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Front Neurol. 2011 Apr 25;2:24. doi: 10.3389/fneur.2011.00024. eCollection 2011.

Proteomic analysis of hippocampal dentate granule cells in frontotemporal lobar degeneration: application of laser capture technology.

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  • 1Department of Neurology, School of Medicine, Emory University , Atlanta, GA, USA.


Frontotemporal lobar degeneration (FTLD) is the most common cause of dementia with pre-senile onset, accounting for as many as 20% of cases. A common subset of FTLD cases is characterized by the presence of ubiquitinated inclusions in vulnerable neurons (FTLD-U). While the pathophysiological mechanisms underlying neurodegeneration in FTLD-U have not yet been elucidated, the presence of inclusions in this disease indicates enhanced aggregation of one or several proteins. Moreover, these inclusions suggest altered expression, processing, or degradation of proteins during FTLD-U pathogenesis. Thus, one approach to understanding disease mechanisms is to delineate the molecular changes in protein composition in FTLD-U brain. Using a combined approach consisting of laser capture microdissection (LCM) and high-resolution liquid chromatography-tandem mass spectrometry (LC-MS/MS), we identified 1252 proteins in hippocampal dentate granule cells excised from three post-mortem FTLD-U and three unaffected control cases processed in parallel. Additionally, we employed a labeling-free quantification technique to compare the abundance of the identified proteins between FTLD-U and control cases. Quantification revealed 54 proteins with selective enrichment in FTLD-U, including TAR-DNA binding protein 43 (TDP-43), a recently identified component of ubiquitinated inclusions. Moreover, 19 proteins were selectively decreased in FTLD-U. Subsequent immunohistochemical analysis of TDP-43 and three additional protein candidates suggests that our proteomic profiling of FTLD-U dentate granule cells reveals both inclusion-associated proteins and non-aggregated disease-specific proteins. Application of LCM is a valuable tool in the molecular analysis of complex tissues, and its application in the proteomic characterization of neurodegenerative disorders such as FTLD-U may be used to identify proteins altered in disease.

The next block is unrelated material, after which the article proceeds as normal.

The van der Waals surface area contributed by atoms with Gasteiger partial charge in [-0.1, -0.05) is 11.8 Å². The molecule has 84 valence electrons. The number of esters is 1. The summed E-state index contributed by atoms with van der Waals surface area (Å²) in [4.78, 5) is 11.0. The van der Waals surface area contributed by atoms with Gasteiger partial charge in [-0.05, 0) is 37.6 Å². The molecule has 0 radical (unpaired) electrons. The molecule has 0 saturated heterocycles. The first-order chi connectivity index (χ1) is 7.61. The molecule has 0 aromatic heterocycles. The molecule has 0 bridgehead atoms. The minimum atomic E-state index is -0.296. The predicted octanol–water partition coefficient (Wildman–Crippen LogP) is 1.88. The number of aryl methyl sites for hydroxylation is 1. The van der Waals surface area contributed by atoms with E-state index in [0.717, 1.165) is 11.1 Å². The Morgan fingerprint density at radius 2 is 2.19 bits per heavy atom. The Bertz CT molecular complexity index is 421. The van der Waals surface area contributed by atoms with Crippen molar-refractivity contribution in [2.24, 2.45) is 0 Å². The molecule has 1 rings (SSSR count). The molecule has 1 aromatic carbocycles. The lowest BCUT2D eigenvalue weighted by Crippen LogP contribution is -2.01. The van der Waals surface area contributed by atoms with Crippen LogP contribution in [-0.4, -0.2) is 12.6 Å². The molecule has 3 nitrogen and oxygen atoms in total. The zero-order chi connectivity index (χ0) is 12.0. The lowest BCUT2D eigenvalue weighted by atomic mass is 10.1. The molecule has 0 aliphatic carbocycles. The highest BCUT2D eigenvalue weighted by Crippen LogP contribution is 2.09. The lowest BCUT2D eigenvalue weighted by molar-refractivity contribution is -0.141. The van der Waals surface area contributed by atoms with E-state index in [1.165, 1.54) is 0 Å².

dementia; laser capture microdissection; mass spectrometry; neurodegeneration; ubiquitin

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